$35 million goes a long way.
That is how much Michael Bloomberg’s splashy entrance into the 2020 presidential contest is costing him, according to data from Advertising Analytics, a firm that tracks ad spending. The former New York City mayor has purchased time in a whopping 98 television markets around the country with millions more being spent on national ads.
The purchase gives some insight into Bloomberg’s emerging campaign strategy and also underlines just how much money he’s willing to spend. Millions of dollars are going to states that don’t vote until the end of the primary process or where Bloomberg isn’t even on the ballot.
Advertising Analytics notes that the spending is the “most money of any candidate ever on a single week of political advertising.” Yahoo Finance analyzed data for 8 days from Monday, Nov. 25 through Monday, Dec. 2. The total spending was $34.8 million over that stretch, working out to an average of about $3,021 every minute.
The money, as expected, is largely flowing to the “Super Tuesday” states that will vote on March 3.
Bloomberg is spending $1.9 million to advertise in Los Angeles, another $1.2 million in Houston and $1.17 million in Dallas. A range of television markets in both Texas and California will feature Bloomberg’s ads and those are the two biggest states that vote on March 3.
Other March 3 states (Alabama, Arkansas, Colorado, Maine, Massachusetts, Minnesota, North Carolina, Oklahoma, Tennessee, Utah, Vermont, and Virginia) are also being blanketed.
Millions more in other states
But there are millions more being spent to speak to voters where the electoral rationale is much less clear.
Bloomberg is spending the most money – over $2.3 million – in the New York market. New York state doesn't vote until April 28. New Jersey voters will also see those ads and they vote even later.
Also of note: the campaign is spending $308,600 to advertise in the West Palm Beach area. That television market includes Mar-a-Lago, where President Trump is expected to spend the Thanksgiving holiday. Bloomberg is spending $1.1 million in the Miami market. Voters in Florida go to the polls on March 17.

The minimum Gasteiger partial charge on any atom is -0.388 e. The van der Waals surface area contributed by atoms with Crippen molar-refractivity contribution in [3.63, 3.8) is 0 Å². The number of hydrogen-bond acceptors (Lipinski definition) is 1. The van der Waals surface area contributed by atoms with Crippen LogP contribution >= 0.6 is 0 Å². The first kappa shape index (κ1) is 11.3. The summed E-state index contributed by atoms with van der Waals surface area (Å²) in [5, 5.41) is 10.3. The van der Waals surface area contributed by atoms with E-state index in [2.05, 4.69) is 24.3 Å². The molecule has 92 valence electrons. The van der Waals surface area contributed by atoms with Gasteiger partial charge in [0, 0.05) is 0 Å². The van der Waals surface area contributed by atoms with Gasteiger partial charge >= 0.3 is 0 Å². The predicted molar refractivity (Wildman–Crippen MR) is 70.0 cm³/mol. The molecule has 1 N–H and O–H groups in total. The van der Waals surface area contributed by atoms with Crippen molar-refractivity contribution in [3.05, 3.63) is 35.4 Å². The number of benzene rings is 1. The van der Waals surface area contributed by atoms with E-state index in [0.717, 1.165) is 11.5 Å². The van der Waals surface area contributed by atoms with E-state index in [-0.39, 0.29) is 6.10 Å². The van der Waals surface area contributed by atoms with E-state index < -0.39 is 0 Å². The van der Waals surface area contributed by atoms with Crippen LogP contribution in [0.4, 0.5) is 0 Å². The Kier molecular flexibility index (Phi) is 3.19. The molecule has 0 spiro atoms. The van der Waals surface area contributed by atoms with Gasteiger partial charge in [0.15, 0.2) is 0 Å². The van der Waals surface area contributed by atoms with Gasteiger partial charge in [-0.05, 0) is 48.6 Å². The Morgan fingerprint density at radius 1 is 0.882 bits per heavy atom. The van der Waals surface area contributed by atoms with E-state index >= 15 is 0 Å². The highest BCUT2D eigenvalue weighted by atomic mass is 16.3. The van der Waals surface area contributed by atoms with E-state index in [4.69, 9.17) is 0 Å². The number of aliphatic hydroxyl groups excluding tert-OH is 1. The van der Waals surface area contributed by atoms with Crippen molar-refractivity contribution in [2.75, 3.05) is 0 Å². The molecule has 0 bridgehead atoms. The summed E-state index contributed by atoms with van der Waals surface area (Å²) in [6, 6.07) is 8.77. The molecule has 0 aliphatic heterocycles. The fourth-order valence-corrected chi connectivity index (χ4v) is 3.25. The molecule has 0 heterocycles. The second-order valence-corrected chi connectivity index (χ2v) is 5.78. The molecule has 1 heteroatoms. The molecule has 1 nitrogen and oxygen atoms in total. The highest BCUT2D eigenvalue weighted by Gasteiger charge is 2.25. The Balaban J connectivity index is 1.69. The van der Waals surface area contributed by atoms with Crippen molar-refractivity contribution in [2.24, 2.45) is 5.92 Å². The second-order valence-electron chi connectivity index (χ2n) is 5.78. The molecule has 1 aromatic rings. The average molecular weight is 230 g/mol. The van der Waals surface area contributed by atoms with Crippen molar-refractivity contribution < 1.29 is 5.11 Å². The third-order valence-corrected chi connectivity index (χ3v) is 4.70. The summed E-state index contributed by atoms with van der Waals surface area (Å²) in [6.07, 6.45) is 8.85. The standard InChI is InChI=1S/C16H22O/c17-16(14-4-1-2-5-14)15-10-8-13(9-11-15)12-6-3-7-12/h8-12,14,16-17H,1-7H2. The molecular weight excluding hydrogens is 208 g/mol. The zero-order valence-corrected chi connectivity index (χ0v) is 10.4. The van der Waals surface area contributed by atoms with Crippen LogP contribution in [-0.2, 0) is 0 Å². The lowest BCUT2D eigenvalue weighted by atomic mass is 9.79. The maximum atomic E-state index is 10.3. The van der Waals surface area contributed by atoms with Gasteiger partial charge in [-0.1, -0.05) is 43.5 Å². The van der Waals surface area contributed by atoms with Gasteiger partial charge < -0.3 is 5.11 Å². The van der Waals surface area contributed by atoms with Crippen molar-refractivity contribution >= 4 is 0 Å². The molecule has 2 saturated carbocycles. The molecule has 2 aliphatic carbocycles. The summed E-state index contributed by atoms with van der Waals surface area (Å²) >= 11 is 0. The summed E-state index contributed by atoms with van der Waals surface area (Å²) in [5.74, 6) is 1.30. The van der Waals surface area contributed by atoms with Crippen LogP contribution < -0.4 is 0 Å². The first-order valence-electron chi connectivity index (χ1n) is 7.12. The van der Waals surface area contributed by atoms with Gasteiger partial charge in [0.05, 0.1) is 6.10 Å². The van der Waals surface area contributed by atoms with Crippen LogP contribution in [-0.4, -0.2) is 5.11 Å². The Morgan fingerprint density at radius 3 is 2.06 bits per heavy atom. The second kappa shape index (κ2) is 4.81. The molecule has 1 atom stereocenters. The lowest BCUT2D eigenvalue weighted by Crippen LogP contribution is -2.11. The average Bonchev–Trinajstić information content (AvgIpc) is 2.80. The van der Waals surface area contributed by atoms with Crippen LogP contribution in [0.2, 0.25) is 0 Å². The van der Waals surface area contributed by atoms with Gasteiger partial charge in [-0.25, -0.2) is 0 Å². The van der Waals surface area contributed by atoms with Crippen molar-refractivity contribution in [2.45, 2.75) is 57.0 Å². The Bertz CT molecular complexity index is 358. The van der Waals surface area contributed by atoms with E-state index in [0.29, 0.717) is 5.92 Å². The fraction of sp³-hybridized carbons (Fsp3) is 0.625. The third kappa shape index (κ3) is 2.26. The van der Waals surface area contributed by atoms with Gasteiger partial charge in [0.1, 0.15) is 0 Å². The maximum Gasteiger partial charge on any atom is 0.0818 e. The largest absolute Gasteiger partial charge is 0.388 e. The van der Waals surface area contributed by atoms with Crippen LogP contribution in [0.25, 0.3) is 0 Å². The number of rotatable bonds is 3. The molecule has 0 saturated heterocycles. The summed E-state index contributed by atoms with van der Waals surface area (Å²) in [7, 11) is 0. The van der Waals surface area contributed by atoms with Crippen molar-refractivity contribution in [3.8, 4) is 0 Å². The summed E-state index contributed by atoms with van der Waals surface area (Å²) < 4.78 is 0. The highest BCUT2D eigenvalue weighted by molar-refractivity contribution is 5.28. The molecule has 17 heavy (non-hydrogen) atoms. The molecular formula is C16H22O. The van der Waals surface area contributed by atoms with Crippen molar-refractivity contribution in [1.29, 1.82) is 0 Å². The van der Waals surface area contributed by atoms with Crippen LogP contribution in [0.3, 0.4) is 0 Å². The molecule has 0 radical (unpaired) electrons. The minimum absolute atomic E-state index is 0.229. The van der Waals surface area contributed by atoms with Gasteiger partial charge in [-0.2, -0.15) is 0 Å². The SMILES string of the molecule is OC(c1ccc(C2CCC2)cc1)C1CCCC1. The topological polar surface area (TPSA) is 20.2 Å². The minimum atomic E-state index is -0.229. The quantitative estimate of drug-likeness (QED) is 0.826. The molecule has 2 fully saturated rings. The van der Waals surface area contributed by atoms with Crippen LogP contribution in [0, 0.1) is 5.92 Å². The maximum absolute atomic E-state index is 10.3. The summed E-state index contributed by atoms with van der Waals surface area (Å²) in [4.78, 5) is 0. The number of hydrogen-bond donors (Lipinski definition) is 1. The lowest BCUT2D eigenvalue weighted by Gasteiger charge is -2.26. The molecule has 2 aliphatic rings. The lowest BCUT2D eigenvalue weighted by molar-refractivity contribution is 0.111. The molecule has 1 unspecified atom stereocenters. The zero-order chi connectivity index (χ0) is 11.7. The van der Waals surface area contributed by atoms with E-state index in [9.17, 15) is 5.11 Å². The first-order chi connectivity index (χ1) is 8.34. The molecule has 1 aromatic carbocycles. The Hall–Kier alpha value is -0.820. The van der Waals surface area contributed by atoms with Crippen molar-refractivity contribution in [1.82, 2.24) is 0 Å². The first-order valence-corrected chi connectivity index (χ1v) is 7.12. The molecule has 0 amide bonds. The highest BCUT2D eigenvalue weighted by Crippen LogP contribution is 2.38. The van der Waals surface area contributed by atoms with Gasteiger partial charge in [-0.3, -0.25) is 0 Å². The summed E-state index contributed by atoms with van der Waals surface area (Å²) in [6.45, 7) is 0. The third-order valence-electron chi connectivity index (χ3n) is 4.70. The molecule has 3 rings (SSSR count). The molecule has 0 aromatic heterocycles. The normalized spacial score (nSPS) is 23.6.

And some are just head scratchers: $379,840 is being spent in Portland, Ore. The Beaver State will be one of the last states in the country to vote when they go to the polls on May 19. A few Washington state voters will likely see those ads as well.
Washington, D.C. – which doesn’t vote until June – is the recipient of $567,750 in advertising. The D.C. market does include swaths of Northern Virginia, which will vote on Super Tuesday.
The purchase also includes over $3.9 million for national cable television advertising and another $3 million for national broadcast advertising.
All the money is coming out of Bloomberg’s personal fortune. His campaign has announced that “Mike will not accept donations and will self-fund his campaign, as he did for all three of his successful mayoral runs.”
Skipping early states, except for one
Bloomberg failed to register for the New Hampshire primary on Feb. 11, 2020, but it won’t stop Granite state voters from likely seeing his ads. He purchased time in the both the Boston and the Portland, Maine, markets. Those TV stations reach large areas of New Hampshire.
A few voters in Nevada may also see ads from Bloomberg from neighboring California and Utah markets. The Advertising Analytics data does not show any purchases in the primary early state markets of Las Vegas or Des Moines.
The data does show that Bloomberg is clearly running in one early state: South Carolina.
The former mayor is spending money in both the Greenville, S.C., and the capitol city of Columbia. The Bloomberg campaign is spending just over a quarter of a million dollars in Greenville with another $62,000 being spent in Columbia.
Bloomberg has also snagged out the endorsement of Columbia’s Mayor, Steve Benjamin. South Carolina is the fourth state to have its primary, on Feb. 29, 2020.
What the ads actually say
The Bloomberg campaign released just one version of its campaign advertising. The extended spot focuses on Bloomberg’s biography and skips over any mention of his primary rivals. The ad flashes images of Donald Trump and of Trump Tower in New York but does not mentioned the president by name.
More detail on the exact composition of the ads Bloomberg is airing were not available.
Bloomberg’s aides have said he could spend $100 million on the race in total. If he does, he would vastly outpace his rivals in the field. In just a single week, he has already outpaced all his rivals for the entire campaign, except for Tom Steyer.
Steyer, a fellow billionaire, has been spending heavily for months since he got into the race this summer and could be passed by Mayor Bloomberg as early as next week.
Ben Werschkul is a producer for Yahoo Finance in Washington, DC.